Over-saturated soil prevents farmers from planting

News and Press Release
Originally published
World Vision Lesotho is preparing for another three months of World Food Program (WFP) food distribution in the south of Lesotho. As a medium term project, World Vision Lesotho, will start a 9-month sub-regional programme in October 2002.
The southern areas of Lesotho, Mohaleshoek and Quthing, were hardest hit by an excessive amount of rain during the planting season (August/September/October) last year. Farmers' crops were flooded and in other cases they had to start planting later, which also resulted in failed crops because of early and unexpected frost.

Although some farmers harvested small amounts of maize in May and June, these reserves will only last for a few months. According to Hape Matli, Field Support Director, signs of malnourishment under children and old people are already visible. "In Mokanametsong a 7-year old girl recently died of malnutrition."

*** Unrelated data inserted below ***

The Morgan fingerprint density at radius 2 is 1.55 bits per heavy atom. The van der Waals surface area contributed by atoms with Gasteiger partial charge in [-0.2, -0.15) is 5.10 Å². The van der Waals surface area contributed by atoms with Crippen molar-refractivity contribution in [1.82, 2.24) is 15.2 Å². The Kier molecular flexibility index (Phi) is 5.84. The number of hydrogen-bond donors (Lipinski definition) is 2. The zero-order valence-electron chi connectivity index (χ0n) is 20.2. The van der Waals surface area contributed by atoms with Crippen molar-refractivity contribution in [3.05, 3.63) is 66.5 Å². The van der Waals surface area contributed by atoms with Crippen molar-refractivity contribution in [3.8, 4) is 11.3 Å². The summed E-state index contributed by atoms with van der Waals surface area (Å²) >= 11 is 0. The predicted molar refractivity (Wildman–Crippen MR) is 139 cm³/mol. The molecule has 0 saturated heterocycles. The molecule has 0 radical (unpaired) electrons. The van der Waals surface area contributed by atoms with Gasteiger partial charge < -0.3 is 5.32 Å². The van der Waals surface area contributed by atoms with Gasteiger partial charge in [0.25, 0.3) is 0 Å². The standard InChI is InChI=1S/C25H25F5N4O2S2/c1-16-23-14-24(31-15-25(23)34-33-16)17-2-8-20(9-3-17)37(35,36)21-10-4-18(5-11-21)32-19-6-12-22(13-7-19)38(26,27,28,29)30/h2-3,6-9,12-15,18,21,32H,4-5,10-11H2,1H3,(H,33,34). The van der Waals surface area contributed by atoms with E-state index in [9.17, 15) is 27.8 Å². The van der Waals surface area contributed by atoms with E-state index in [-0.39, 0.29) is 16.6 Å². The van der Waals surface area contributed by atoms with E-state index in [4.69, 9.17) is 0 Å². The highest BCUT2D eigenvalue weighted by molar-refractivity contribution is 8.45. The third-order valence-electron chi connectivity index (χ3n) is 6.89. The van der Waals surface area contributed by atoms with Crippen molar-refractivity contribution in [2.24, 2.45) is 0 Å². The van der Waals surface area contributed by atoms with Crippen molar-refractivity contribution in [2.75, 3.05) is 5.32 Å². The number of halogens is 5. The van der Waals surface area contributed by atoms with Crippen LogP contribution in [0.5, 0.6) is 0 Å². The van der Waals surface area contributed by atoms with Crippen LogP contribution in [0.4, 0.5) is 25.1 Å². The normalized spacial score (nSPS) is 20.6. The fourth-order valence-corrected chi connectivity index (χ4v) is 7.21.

Matli says Lesotho faces several problems:

- Size of the country;

- People see children as their wealth, which results in a high birth rate;

- Agricultural land were used for residential purposes;

- Not making good use of agricultural land.

"The 9-month sub-regional programme will comprise of free food distribution until the next harvest," explains Matli. "Eight districts in Lesotho will benefit from this programme. World Vision Lesotho, in conjunction with other NGO's will distribute WFP food."